I spent the majority of this past summer in Washington, D.C. organizing constituent mail as part of my internship for Senator Bob Casey (D-PA). Most of my days consisted of sorting emails and drafting responses to fuming constituents. While this type of more monotonous work was the norm, I was occasionally given the task of writing policy briefings, which represented a reward for me and a break from reading some of the nasty messages to Senator Casey.
Due to my experience with this genre, I have decided to do a–wait for it–policy briefing for my second experiment.
Composing these briefings gave me a lot to talk about as it relates to genre, and in this post I want to analyze how sub-genres are determined for these different memos that I drafted, similar to the format Amy uses in her blog about music sub-genres.
For my first briefing, I had to outline President Trump’s “maximum pressure and engagement” policy toward North Korea. The strategy entails applying increased pressure on North Korea to abandon its nuclear program, while simultaneously keeping negotiations open with the Korean nation. Based off the fact that this policy involves another country, I initially believed this briefing falls under the foreign policy genre. But the more statements I read from Trump and Secretary Tillerson, the more I became convinced that this memo is part of the armed forces genre since the Trump administration seems almost in-favor of war with North Korea. With Trump continuing his war-mongering via Twitter recently, I’m inclined to classify this briefing under the armed forces genre.
My second briefing required me to report on Trump’s proposal to expand the size of the navy fleet to 355 ships. While this proposal involves some non-military aspects, like how to finance these ships, it seems to be a straightforward instance of the armed forces genre. A quick Google search showed me that nearly all of the Trump officials who have commented on this proposal are current or former military officers or employees, not to mention that this proposal is entirely focused on improving the military. I think it’s a pretty safe bet to call this briefing part of the armed forces genre.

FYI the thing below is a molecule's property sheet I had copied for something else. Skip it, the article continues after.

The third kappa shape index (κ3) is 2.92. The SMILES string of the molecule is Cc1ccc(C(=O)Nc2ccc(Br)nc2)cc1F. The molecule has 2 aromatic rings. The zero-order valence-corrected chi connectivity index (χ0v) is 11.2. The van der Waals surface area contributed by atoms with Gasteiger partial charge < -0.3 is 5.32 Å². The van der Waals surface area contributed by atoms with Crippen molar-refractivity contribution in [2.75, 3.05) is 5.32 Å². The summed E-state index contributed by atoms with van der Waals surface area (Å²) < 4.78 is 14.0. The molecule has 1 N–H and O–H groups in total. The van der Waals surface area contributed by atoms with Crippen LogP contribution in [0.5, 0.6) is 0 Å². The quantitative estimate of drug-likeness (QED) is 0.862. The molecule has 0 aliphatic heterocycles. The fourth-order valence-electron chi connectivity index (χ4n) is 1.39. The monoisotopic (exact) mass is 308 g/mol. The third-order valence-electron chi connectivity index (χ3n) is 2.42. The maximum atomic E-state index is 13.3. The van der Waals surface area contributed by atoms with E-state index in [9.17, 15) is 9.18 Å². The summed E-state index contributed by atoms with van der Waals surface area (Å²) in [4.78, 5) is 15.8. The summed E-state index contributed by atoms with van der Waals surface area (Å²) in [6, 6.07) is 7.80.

As part of my third briefing assignment, I had to detail Trump’s ban on transgender citizens from serving in the military. This policy is almost entirely split between the armed forces and LGBTQ genres, so I struggled with its classification. Although it is nominally an armed forces policy, this policy is rooted in LGBTQ issues. Upon reading Trump’s tweets about the ban and studying his larger perspective on social policies, it seems to be more of a reaction to transgender citizens overall than transgender soldiers specifically. The policy comes off as Trump’s way of firing back at LGBTQ activists in any way he can, which, in this case, comes in the form of barring transgender individuals from the military. It’s a close-call, but I’d argue that, given this evidence, this briefing falls under the LGBTQ genre.
To me, it’s sort-of crazy that I, then a lowly intern, was entrusted with drafting such multi-dimensional briefings. I’m no policy wonk, especially when it comes to military issues, but I like to think that I’m a decently-informed citizen who can discern some of the differences between briefings, enough to categorize their genres, at least, even if I’m not yet able to do it as cleanly as Amy.
Regardless, this exercise has helped me to hone my understanding of the whole policy memo genre. With this newfound knowledge, as well as my prior understanding of policy briefings, I’ve made a brief guide to the genre:
Policy briefings are written objectively and formally and focus on a single policy.
Above all, policy memos are not written subjectively. Rather, they are composed only according to facts, on-the-record statements, and other bits of verified information. They are drafted from a third-person perspective and describe one policy, rather than a series of policies or a broader strategy at-work. Policy memos also use formal language and do not contain colloquialisms or cliches.
Policy briefings are direct and succinct.
Policy briefings are just that–“brief”–and to the point. Policy memos are intended to be as concise as possible without missing any points or information. They strive for a balance between clarity and brevity, and they often use direct language to ensure this quality. Policy briefings are straightforward and do not mince words, even when outlining more controversial policies.
Policy briefings themselves do not have to fit neatly into a single genre, but they can.
As we saw with my first and third policy briefing examples, policy memos often involve a number of separate yet related genres. This creates a sense of overlap that can cause confusion, but I’ve found that this overlap really only makes for a deeper, more complex genre analysis. On the other end of this spectrum, some policy briefings are more straightforward and easily fall into a single genre, which is acceptable given the unique circumstances surrounding each briefing.